still might be a firewall)
"Can receive from same IP address, same UDP port number" is
always true, because if you couldn't do this you couldn't establish
the initial connection.
"Can receive from same IP address, different UDP port number"
tells you whether or not your firewall is "port restricted",
requiring an outbound connection to the same address AND port
number before inbound traffic is permitted from that address and
port number, even after traffic was sent to the same address but
different port number previously.
"Can receive from different IP address, different UDP port
number" tells you whether or not your firewall is "address
restricted", requiring an outbound connection to be made to a new
IP address before inbound traffic is permitted from that IP
"Can send to different IP address after server introduction"
should always be true if the initial connection can be made
because, unless there is very strange firewall behavior, this is
just like opening a new RTMFP connection initially. If this fails
then either there's a problem with how the player received or
treated the introduction request, or the firewall is totally
"Source IP address is preserved from original connection"
means that either you have a cone NAT, or a symmetric NAT with only
one IP address, or a symmetric NAT with multiple IP addresses *but*
the same address happened to be used this time. If repeated tests
cause this to change between yes and no, then you have a symmetric
NAT with multiple IP addresses, and sometimes you happen to use the
"Source UDP port number is preserved from original
connection" means that you have a cone NAT. If this is "no", then
you have a symmetric NAT.
Now, how does this tell you what will and won't work?
Symmetric NATs break peer-to-peer connectivity in some cases.
Flash Player can work with almost all cone NAT configurations
(though with some caveats if there are multiple layers of NAT
and/or lack of "hairpinning" support), and many firewall
configurations, but symmetric NAT in combination with certain
firewall or NAT cases at the other end blocks the ability to
establish a peer-to-peer connection.
If one end is a symmetric NAT with a single IP address, then
connections to peers behind other symmetric NATs or behind
port-restricted cone NATs (or port-restricted firewalls) are
If one end is a symmetric NAT with multiple IP addresses,
then connections to peers behind other symmetric NATs or behind
address-restricted (and likely port-restricted) cone NATs (or
address-restricted or port-restricted firewalls) are impossible.
This is because no matter what the Flash Player tries to do
to "punch a hole" through the restricted cone NAT or restricted
firewall in order to let the other peer through, the other end
keeps moving to a new address and/or port number that doesn't match
up, so the hole that was created is no longer applicable.
The best choice is to allow UDP traffic through and to use a
NAT and/or firewall device that complies with the NAT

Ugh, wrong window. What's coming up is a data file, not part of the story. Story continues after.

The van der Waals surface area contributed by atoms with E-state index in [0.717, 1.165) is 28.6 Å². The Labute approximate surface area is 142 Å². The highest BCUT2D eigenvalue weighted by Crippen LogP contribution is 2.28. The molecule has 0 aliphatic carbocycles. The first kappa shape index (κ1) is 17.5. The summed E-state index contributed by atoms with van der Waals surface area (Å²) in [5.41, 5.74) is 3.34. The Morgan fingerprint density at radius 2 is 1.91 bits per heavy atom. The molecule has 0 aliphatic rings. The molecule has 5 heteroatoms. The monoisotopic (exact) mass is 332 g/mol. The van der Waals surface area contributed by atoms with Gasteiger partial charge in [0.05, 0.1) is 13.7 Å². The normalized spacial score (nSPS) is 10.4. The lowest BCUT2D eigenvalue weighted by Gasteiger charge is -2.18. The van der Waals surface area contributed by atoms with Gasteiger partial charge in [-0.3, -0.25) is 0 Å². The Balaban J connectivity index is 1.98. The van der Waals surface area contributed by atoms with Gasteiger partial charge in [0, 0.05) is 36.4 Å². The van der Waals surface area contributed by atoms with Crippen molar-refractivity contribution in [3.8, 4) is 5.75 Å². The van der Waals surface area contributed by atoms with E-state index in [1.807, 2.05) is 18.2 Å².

implementation recommendations of the IETF BEHAVE working group.
Alternatively, an organization may choose to use the TURN proxy
support in the player to send traffic to a proxy in a DMZ that can
comply with those recommendations.
Application developers may also want to create fallbacks to
client-server RTMP and/or RTMPT in order to cover the cases where a
firewall or NAT blocks a direct peer-to-peer connection. It depends
on whether you want your application to always work, or you want to
never have to relay media through your server.
I'm building a desktop facebook client in AIR and using
Stratus for pieces of it, including text chat over the netstream
connections. I had a problem which sounds like it may be the same
issue you are dealing with. When you're using a netstream
connection without any audio/video being sent/received a call to
NetStream.play will time out almost immediately and you'll get stop
if the publishing stream on the other end doesn't send a response
of some sort immediately.
I can also tell you that 9 times out of 10 my connections
would simply fail when I was trying to connect two clients behind
the same NAT device. Luckily I found an unprotected wireless
connection nearby to test that theory with as it was starting to
drive me crazy that it wasn't working when I knew it should be. As
soon as I tried from two seperate internet connections it starting
If you want to see this in action the application can be
you'll need a Facebook account to use it though. There is also a
video chat portion that uses stratus, however that opens it's own
separate netconnection and a different set of classes. The text
chat piece never has audio or video attached either in or out, so
it's pretty much what you're looking to do judging by what you
Thanks, Matthew, for this excellent coverage of the NAT issue
and related test service.
I asked many people to perform the test and to send me their
So far I got responses from 10 different network locations.
2 out of 10 show a red signal at the last test (so they don't
preserve source port), indicating symmetric NAT, and consistently
for them peer-to-peer comms doesn't work.
I have then requested those two to send me details about
their local network configuration and internet provider.
They both have their Internet services from KPN (
using "Thompson KPN Experia Box" and "Siemens KPN Experia Box".
The Thomson one seems to be actually the SpeedTouch ST780.
I have read through the manual and found this paragraph:
UPnP provides NAT-Traversal: UPnP aware applications on a PC
automatically create Hyper-NAT entries on the
SpeedTouch™ for incoming traffic on the protocol ports this
type of traffic needs. As a consequence these applications are able
to traverse the SpeedTouch™ without the need for extra and
UPnP is an architecture for transparent peer-to-peer
computers, intelligent appliances, and (wireless) devices. It
seamless operation of a wide range of games and messaging
My questions now are:
(1) Is there a chance to reconfigure such devices as Cone
(2) Can we somehow exploit this UPnP architecture to
(3) Would it be possible to use just the modem part of such a
device and hook a new wireless router that uses Cone NAT to it?